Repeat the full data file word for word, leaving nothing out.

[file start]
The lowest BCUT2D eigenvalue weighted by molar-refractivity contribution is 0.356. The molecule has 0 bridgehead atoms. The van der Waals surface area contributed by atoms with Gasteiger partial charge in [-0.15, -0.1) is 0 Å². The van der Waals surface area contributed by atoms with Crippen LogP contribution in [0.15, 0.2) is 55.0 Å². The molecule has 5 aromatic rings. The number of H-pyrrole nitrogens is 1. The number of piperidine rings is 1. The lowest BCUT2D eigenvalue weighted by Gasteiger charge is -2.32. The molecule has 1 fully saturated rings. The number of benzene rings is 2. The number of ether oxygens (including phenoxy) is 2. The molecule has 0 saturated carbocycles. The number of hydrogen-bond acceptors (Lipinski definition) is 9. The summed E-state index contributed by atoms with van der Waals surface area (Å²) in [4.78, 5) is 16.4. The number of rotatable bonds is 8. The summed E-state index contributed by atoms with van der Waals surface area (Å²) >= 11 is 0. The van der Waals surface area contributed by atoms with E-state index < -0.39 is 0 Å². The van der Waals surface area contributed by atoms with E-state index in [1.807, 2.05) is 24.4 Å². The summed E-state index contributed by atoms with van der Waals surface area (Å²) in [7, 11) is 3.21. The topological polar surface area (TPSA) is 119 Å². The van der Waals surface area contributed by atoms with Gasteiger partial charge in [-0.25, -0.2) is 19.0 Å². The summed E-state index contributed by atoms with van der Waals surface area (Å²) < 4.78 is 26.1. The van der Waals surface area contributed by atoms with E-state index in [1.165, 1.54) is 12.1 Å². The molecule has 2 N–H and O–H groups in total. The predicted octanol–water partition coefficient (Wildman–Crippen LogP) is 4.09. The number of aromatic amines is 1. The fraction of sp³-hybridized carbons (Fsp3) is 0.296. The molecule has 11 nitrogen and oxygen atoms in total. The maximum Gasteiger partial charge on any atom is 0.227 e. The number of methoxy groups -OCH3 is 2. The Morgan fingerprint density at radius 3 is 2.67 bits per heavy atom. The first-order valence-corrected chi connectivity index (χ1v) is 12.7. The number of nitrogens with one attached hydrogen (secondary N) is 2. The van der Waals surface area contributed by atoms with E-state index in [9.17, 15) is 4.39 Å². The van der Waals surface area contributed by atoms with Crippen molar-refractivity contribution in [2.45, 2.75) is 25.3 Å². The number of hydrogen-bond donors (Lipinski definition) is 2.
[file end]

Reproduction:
The lowest BCUT2D eigenvalue weighted by molar-refractivity contribution is 0.356. The molecule has 0 bridgehead atoms. The van der Waals surface area contributed by atoms with Gasteiger partial charge in [-0.15, -0.1) is 0 Å². The van der Waals surface area contributed by atoms with Crippen LogP contribution in [0.15, 0.2) is 55.0 Å². The molecule has 5 aromatic rings. The number of H-pyrrole nitrogens is 1. The number of piperidine rings is 1. The lowest BCUT2D eigenvalue weighted by Gasteiger charge is -2.32. The molecule has 1 fully saturated rings. The number of benzene rings is 2. The number of ether oxygens (including phenoxy) is 2. The molecule has 0 saturated carbocycles. The number of hydrogen-bond acceptors (Lipinski definition) is 9. The summed E-state index contributed by atoms with van der Waals surface area (Å²) in [4.78, 5) is 16.4. The number of rotatable bonds is 8. The summed E-state index contributed by atoms with van der Waals surface area (Å²) >= 11 is 0. The van der Waals surface area contributed by atoms with E-state index < -0.39 is 0 Å². The van der Waals surface area contributed by atoms with E-state index in [1.807, 2.05) is 24.4 Å². The summed E-state index contributed by atoms with van der Waals surface area (Å²) in [7, 11) is 3.21. The topological polar surface area (TPSA) is 119 Å². The van der Waals surface area contributed by atoms with Gasteiger partial charge in [-0.25, -0.2) is 19.0 Å². The summed E-state index contributed by atoms with van der Waals surface area (Å²) < 4.78 is 26.1. The van der Waals surface area contributed by atoms with E-state index in [1.165, 1.54) is 12.1 Å². The molecule has 2 N–H and O–H groups in total. The predicted octanol–water partition coefficient (Wildman–Crippen LogP) is 4.09. The number of aromatic amines is 1. The fraction of sp³-hybridized carbons (Fsp3) is 0.296. The molecule has 11 nitrogen and oxygen atoms in total. The maximum Gasteiger partial charge on any atom is 0.227 e. The number of methoxy groups -OCH3 is 2. The Morgan fingerprint density at radius 3 is 2.67 bits per heavy atom. The first-order valence-corrected chi connectivity index (χ1v) is 12.7. The number of nitrogens with one attached hydrogen (secondary N) is 2. The van der Waals surface area contributed by atoms with E-state index in [9.17, 15) is 4.39 Å². The van der Waals surface area contributed by atoms with Crippen molar-refractivity contribution in [2.45, 2.75) is 25.3 Å². The number of hydrogen-bond donors (Lipinski definition) is 2.